Page last updated at 11:53 GMT, Friday, 20 June 2008 12:53 UK

Call for foundation police forces

Ken Jones, Acpo president
Ken Jones wants police officers to spend less time on paperwork

The best performing police forces should be given "foundation" status to make them more independent, a senior police chief has said.

Ken Jones, president of the Association of Chief Police Officers, told the BBC some forces should be able to set their own priorities, guided by local people.

But he said matters such as counter-terrorism must be centrally controlled to prevent a "free-for-all". The government said it was "determined to cut red tape" affecting police work.

Acpo, which represents police chiefs in England, Wales and Northern Ireland, has submitted the proposal to the Home Office for further consideration in the forthcoming Green Paper on police reform.

'More risks'

The idea of giving foundation status to top performers originated in the health sector.

Foundation hospitals are still part of the NHS, but can set their own financial and operational priorities and are run by an elected board of governors.

Four English police forces are already piloting a so-called "common-sense" approach which gives individual officers greater discretion about making arrests.

For the issues that bother people like me and you, in our street, that should be down to us
Ken Jones, Acpo president

But Mr Jones said it was time to take "a few more risks".

"If a force is performing well we could say, 'Actually, we'll just leave that force to plough its own furrow and we'll see where it goes,'" he said.

"We in Acpo are actually convinced and 100% confident that more performance, more efficiency, would then follow and fundamentally, more confidence in the public."

Mr Jones said creating foundation forces would allow resources to be diverted away from administration into front-line policing.

"It would mean a lot of people whose jobs are now currently engaged in gathering data on behalf of regulatory bodies and government actually being put at the service of local people," he said.

'Neighbourhood priorities'

Foundation status would allow forces to take greater notice of the concerns of local people, but Mr Jones said it must not become a "complete free-for-all" that would be "inefficient".

Let local Police decide what is the priority for their local area in consultation with local people.
Jim, Leicester UK

"For the issues that bother people like me and you, in our street, that should be down to us frankly to sit down with our local team, to do a deal with them about what it is they think is important and then for us collectively to monitor how that's done," he said.

"We ought to trust the public and neighbourhoods [to] direct their priorities, but I would insist that to guard against a free-for-all there has to be a standard approach to many other things, for example, the way we handle intelligence - organised crime and counterterrorism."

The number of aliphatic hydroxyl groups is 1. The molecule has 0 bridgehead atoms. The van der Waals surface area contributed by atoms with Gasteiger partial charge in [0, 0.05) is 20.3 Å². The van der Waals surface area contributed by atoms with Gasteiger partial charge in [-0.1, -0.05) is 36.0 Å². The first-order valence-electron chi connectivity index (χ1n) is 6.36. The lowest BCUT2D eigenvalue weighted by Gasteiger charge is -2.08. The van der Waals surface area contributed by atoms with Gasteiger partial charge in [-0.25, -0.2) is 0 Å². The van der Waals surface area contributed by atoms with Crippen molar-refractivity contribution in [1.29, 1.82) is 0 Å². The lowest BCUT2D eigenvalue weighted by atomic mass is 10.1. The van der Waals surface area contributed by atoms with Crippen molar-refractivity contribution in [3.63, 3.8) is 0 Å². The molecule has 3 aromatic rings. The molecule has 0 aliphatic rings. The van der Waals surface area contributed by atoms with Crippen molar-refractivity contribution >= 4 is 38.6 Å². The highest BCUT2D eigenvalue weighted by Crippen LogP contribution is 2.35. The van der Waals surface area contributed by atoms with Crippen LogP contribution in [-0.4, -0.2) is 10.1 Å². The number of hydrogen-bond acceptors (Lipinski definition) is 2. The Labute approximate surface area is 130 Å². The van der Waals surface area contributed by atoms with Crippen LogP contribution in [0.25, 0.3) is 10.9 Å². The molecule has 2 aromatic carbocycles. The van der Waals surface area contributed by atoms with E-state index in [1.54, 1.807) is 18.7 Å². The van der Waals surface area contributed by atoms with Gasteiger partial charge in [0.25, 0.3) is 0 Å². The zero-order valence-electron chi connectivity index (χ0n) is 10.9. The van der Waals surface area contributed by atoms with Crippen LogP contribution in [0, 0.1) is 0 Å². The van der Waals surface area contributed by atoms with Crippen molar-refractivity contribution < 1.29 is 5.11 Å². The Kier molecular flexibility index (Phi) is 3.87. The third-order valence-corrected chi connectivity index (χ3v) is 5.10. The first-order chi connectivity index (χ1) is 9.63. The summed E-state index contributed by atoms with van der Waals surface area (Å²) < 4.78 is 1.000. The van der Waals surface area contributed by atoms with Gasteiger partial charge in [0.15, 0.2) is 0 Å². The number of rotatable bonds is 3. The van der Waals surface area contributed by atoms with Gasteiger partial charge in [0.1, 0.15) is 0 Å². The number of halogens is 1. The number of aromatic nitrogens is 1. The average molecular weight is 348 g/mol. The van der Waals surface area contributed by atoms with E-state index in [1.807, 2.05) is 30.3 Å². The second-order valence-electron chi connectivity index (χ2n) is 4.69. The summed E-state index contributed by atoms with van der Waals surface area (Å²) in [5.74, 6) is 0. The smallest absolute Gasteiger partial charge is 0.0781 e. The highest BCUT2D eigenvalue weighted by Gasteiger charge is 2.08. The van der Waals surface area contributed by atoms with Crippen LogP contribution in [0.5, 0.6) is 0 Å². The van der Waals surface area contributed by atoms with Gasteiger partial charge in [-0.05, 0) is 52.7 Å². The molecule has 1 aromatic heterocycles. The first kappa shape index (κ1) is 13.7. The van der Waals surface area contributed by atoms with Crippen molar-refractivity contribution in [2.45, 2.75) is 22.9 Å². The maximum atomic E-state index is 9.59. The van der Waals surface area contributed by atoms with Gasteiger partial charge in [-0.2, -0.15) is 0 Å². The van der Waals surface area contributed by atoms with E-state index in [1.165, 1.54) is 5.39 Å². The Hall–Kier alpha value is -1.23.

Simon Reed, vice chairman of the Police Federation of England and Wales, responded to Mr Jones's call for the introduction of foundation forces.

He said: "For over two years now we have been calling on the government and chief officers to cut bureaucracy and allow frontline officers to exercise their discretion, restore commonsense policing and quit chasing targets instead of criminals.

Chief constables already determine how they spend their resources
Tony McNulty, Home Office minister

"As to forces having foundation status, I do not understand what Acpo means - chief officers already have autonomy over how they allocate budgets and deploy resources.

"Targets could be abolished overnight; we don't need a new initiative with a new name to return to traditional policing methods and allow officers to use their judgment and experience to tackle crime."

A handful of constabularies - including Durham - are understood to be interested in becoming the first foundation forces, but Mr Jones says he believes there is resistance among officials in Whitehall.

Home Office Minister Tony McNulty said the government was considering Acpo's suggestions.

"We're determined to cut red tape and ensure police officers are best placed to make decisions about local policing," Mr McNulty said.

"That's why we've already transformed how we measure them - slashing the number of central targets and freeing them to respond to local priorities.

"Chief constables already determine how they spend their resources and we are also working on a pilot project with four forces about further measures to cut bureaucracy."

Policing report targets red tape
05 Feb 08 |  UK Politics
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16 Oct 05 |  Health

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